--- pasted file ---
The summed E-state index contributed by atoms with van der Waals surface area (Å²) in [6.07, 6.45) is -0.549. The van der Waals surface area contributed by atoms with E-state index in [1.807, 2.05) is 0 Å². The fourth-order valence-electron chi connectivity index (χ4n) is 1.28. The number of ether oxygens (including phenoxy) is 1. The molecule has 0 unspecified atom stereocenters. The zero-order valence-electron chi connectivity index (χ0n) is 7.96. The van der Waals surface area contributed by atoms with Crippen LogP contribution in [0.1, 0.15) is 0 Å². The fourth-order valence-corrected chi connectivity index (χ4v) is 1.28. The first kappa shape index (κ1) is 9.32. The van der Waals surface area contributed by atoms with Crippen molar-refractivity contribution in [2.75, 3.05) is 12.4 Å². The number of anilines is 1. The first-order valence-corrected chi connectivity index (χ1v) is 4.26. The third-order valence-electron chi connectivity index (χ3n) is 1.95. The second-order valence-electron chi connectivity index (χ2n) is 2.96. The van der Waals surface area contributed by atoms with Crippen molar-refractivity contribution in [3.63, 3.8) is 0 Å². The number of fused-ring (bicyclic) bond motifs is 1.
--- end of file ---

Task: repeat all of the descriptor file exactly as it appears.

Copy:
The summed E-state index contributed by atoms with van der Waals surface area (Å²) in [6.07, 6.45) is -0.549. The van der Waals surface area contributed by atoms with E-state index in [1.807, 2.05) is 0 Å². The fourth-order valence-electron chi connectivity index (χ4n) is 1.28. The number of ether oxygens (including phenoxy) is 1. The molecule has 0 unspecified atom stereocenters. The zero-order valence-electron chi connectivity index (χ0n) is 7.96. The van der Waals surface area contributed by atoms with Crippen LogP contribution in [0.1, 0.15) is 0 Å². The fourth-order valence-corrected chi connectivity index (χ4v) is 1.28. The first kappa shape index (κ1) is 9.32. The van der Waals surface area contributed by atoms with Crippen molar-refractivity contribution in [2.75, 3.05) is 12.4 Å². The number of anilines is 1. The first-order valence-corrected chi connectivity index (χ1v) is 4.26. The third-order valence-electron chi connectivity index (χ3n) is 1.95. The second-order valence-electron chi connectivity index (χ2n) is 2.96. The van der Waals surface area contributed by atoms with Crippen molar-refractivity contribution in [3.63, 3.8) is 0 Å². The number of fused-ring (bicyclic) bond motifs is 1.